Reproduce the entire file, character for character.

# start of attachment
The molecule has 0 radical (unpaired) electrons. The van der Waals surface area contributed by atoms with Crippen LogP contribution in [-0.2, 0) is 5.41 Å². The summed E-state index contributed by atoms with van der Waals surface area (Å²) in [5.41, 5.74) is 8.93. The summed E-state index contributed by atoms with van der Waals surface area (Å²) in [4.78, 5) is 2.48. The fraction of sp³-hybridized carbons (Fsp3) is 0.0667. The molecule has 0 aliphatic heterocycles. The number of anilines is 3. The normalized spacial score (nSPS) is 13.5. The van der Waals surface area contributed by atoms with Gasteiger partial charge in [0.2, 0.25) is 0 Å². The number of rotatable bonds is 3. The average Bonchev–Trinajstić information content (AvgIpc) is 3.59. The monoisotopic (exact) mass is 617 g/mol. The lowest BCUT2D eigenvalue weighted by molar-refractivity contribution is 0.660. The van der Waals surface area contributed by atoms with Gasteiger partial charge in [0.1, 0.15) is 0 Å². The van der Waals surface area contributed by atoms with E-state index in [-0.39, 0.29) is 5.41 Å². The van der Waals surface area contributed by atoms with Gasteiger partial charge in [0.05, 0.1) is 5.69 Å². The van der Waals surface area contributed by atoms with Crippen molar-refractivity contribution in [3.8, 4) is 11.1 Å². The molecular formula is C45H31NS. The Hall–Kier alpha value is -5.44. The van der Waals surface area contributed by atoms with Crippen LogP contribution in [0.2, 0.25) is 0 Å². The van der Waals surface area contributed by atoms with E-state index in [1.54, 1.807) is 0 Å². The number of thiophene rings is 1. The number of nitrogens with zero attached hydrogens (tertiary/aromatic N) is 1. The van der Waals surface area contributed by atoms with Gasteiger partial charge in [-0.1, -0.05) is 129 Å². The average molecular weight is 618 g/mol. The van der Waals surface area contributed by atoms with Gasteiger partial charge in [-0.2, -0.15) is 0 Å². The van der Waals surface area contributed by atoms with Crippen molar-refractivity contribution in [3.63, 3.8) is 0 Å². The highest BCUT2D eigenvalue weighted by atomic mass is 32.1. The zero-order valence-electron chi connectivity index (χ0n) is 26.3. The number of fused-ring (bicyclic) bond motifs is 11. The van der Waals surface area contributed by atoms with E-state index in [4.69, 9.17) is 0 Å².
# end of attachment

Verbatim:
The molecule has 0 radical (unpaired) electrons. The van der Waals surface area contributed by atoms with Crippen LogP contribution in [-0.2, 0) is 5.41 Å². The summed E-state index contributed by atoms with van der Waals surface area (Å²) in [5.41, 5.74) is 8.93. The summed E-state index contributed by atoms with van der Waals surface area (Å²) in [4.78, 5) is 2.48. The fraction of sp³-hybridized carbons (Fsp3) is 0.0667. The molecule has 0 aliphatic heterocycles. The number of anilines is 3. The normalized spacial score (nSPS) is 13.5. The van der Waals surface area contributed by atoms with Gasteiger partial charge in [0.2, 0.25) is 0 Å². The number of rotatable bonds is 3. The average Bonchev–Trinajstić information content (AvgIpc) is 3.59. The monoisotopic (exact) mass is 617 g/mol. The lowest BCUT2D eigenvalue weighted by molar-refractivity contribution is 0.660. The van der Waals surface area contributed by atoms with Gasteiger partial charge in [0.1, 0.15) is 0 Å². The van der Waals surface area contributed by atoms with E-state index in [-0.39, 0.29) is 5.41 Å². The van der Waals surface area contributed by atoms with Gasteiger partial charge in [0.05, 0.1) is 5.69 Å². The van der Waals surface area contributed by atoms with Crippen molar-refractivity contribution in [3.8, 4) is 11.1 Å². The molecular formula is C45H31NS. The Hall–Kier alpha value is -5.44. The van der Waals surface area contributed by atoms with Crippen LogP contribution in [0.2, 0.25) is 0 Å². The van der Waals surface area contributed by atoms with E-state index in [1.54, 1.807) is 0 Å². The number of thiophene rings is 1. The number of nitrogens with zero attached hydrogens (tertiary/aromatic N) is 1. The van der Waals surface area contributed by atoms with Gasteiger partial charge in [-0.1, -0.05) is 129 Å². The average molecular weight is 618 g/mol. The van der Waals surface area contributed by atoms with Gasteiger partial charge in [-0.2, -0.15) is 0 Å². The van der Waals surface area contributed by atoms with Crippen molar-refractivity contribution in [3.63, 3.8) is 0 Å². The highest BCUT2D eigenvalue weighted by atomic mass is 32.1. The zero-order valence-electron chi connectivity index (χ0n) is 26.3. The number of fused-ring (bicyclic) bond motifs is 11. The van der Waals surface area contributed by atoms with E-state index in [4.69, 9.17) is 0 Å².